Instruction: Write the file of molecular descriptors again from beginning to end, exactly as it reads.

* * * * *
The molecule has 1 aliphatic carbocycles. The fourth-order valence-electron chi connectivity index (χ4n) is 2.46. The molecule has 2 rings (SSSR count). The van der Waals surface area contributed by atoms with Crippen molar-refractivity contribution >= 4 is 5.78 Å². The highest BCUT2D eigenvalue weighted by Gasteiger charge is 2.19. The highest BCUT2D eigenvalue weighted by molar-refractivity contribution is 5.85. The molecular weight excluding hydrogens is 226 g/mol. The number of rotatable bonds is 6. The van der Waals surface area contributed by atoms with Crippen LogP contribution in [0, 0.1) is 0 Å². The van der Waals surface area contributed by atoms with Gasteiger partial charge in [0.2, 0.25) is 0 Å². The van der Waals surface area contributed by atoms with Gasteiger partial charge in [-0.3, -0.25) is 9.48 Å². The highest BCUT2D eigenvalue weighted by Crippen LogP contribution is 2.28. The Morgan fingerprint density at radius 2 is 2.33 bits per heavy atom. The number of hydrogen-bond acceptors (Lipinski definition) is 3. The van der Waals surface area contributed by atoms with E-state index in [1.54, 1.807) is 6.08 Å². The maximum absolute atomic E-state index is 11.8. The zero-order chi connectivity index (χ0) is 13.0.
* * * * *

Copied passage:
The molecule has 1 aliphatic carbocycles. The fourth-order valence-electron chi connectivity index (χ4n) is 2.46. The molecule has 2 rings (SSSR count). The van der Waals surface area contributed by atoms with Crippen molar-refractivity contribution >= 4 is 5.78 Å². The highest BCUT2D eigenvalue weighted by Gasteiger charge is 2.19. The highest BCUT2D eigenvalue weighted by molar-refractivity contribution is 5.85. The molecular weight excluding hydrogens is 226 g/mol. The number of rotatable bonds is 6. The van der Waals surface area contributed by atoms with Crippen LogP contribution in [0, 0.1) is 0 Å². The van der Waals surface area contributed by atoms with Gasteiger partial charge in [0.2, 0.25) is 0 Å². The van der Waals surface area contributed by atoms with Gasteiger partial charge in [-0.3, -0.25) is 9.48 Å². The highest BCUT2D eigenvalue weighted by Crippen LogP contribution is 2.28. The Morgan fingerprint density at radius 2 is 2.33 bits per heavy atom. The number of hydrogen-bond acceptors (Lipinski definition) is 3. The van der Waals surface area contributed by atoms with E-state index in [1.54, 1.807) is 6.08 Å². The maximum absolute atomic E-state index is 11.8. The zero-order chi connectivity index (χ0) is 13.0.